by Sam Knight
Chris Machin, Chairman of the Jurby Transport Museum and the Manx Transport Heritage Museum, in Peel delivered a fascinating, well-researched insight into the work of the Peel Engineering Company, founded by the late Cyril Cannell.
Soon after his war service in the RAF, Cyril returned to the Island and set up his factory, next to the River Neb, in Peel. His pioneering work in the use of glass fibre and his skills at, ‘trying something new’, were both innovative and extraordinary. He produced fibreglass fairings for motorcycles making the TT and MGP fortnights very busy for the workforce to provide fairings for visiting bikers before their return home. TT competitors also benefited from the company, including the true gentleman of racing, Geoff Duke, who has, sadly, just died, aged 92.
Cyril Cannell went on to develop a lightweight, three – wheeled car, the P50. The prototype was taken to the Earls Court Motor Show in the early 1960’s. After a wheel arrangement modification, the car went into production in 1964. A two-seater variant, the Trident was then produced – a true ‘bubble car’ with a lift up acrylic dome with no doors to interfere with passing traffic.
Peel Engineering’s foreman was George Gelling, metal fabricator and welder, Ernie Leece, glass fibre fabricators, Helen Cutsforth and Celia Joughin. Cyril’s PA and secretary was Helen Costain. All these workers are, thankfully still around and enjoy the memories of working with Cyril and the firm’s salesman, the late Henry Kissack.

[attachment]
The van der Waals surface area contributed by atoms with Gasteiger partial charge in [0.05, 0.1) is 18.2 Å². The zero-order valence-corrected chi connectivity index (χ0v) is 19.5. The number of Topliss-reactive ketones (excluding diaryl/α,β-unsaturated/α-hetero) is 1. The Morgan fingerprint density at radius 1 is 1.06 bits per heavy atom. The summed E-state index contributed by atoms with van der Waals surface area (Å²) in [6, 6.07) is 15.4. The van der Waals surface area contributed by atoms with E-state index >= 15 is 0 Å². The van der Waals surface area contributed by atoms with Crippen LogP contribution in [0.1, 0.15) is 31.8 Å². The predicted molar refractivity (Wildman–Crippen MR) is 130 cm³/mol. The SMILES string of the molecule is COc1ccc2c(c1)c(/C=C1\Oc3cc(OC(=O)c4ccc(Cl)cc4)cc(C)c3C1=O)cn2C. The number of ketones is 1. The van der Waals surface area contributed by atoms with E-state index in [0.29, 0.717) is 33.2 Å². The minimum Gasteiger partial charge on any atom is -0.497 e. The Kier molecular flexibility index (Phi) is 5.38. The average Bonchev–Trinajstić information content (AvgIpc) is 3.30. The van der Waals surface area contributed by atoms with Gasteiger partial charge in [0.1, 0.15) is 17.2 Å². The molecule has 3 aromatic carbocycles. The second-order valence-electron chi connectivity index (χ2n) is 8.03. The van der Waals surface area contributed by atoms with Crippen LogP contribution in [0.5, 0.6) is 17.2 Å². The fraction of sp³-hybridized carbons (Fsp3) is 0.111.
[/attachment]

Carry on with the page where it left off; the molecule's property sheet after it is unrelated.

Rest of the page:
Chris showed us clips of a film made by the Seoul Broadcasting Company, South Korea. Film- makers had come to record a programme entitled, “The Green Cars of Europe.” It stressed the fact that the Peel 50, with its tiny 50cc engine, was so economical to run. We saw the car being driven into Shoprite, in Derby Road, The face of the manageress was a picture in itself! The film was to be shown in the every country in S.E. Asia, including China and Japan!
Peel Engineering seemed to be able to make anything in fibreglass, including sports car bodies, Karts and Hovercrafts. The company very nearly got the contract to make GRP bodies for the Mini, in a factory in Chile.
The tiny aircraft body, suspended inside the airport at Ronaldsway and the slender spire on top of the Sea Terminal building were also the products of Cyril Cannell’s productive mind.
Peel Transport Museum managed to buy one of the P50’s that came to the “Peels in Peel Rally” in 2005. Financial help was given by the Manx Lottery Trust and the Manx Heritage Foundation, so the world’s smallest production car is now in the Island’s smallest museum, just yards from its birthplace!
Chris Machin was warmly thanked for his entertaining and fascinating presentation.
The next Peel Heritage Trust meeting is on Wednesday, 20th May at 7.30 pm in the Centenary Centre. Dr Alastair Biggart will describe the planning and creation of the Channel Tunnel. His position of Operations Director makes him a much sought after speaker. This presentation will be of universal interest, so do come in good time to avoid disappointment. All are welcome.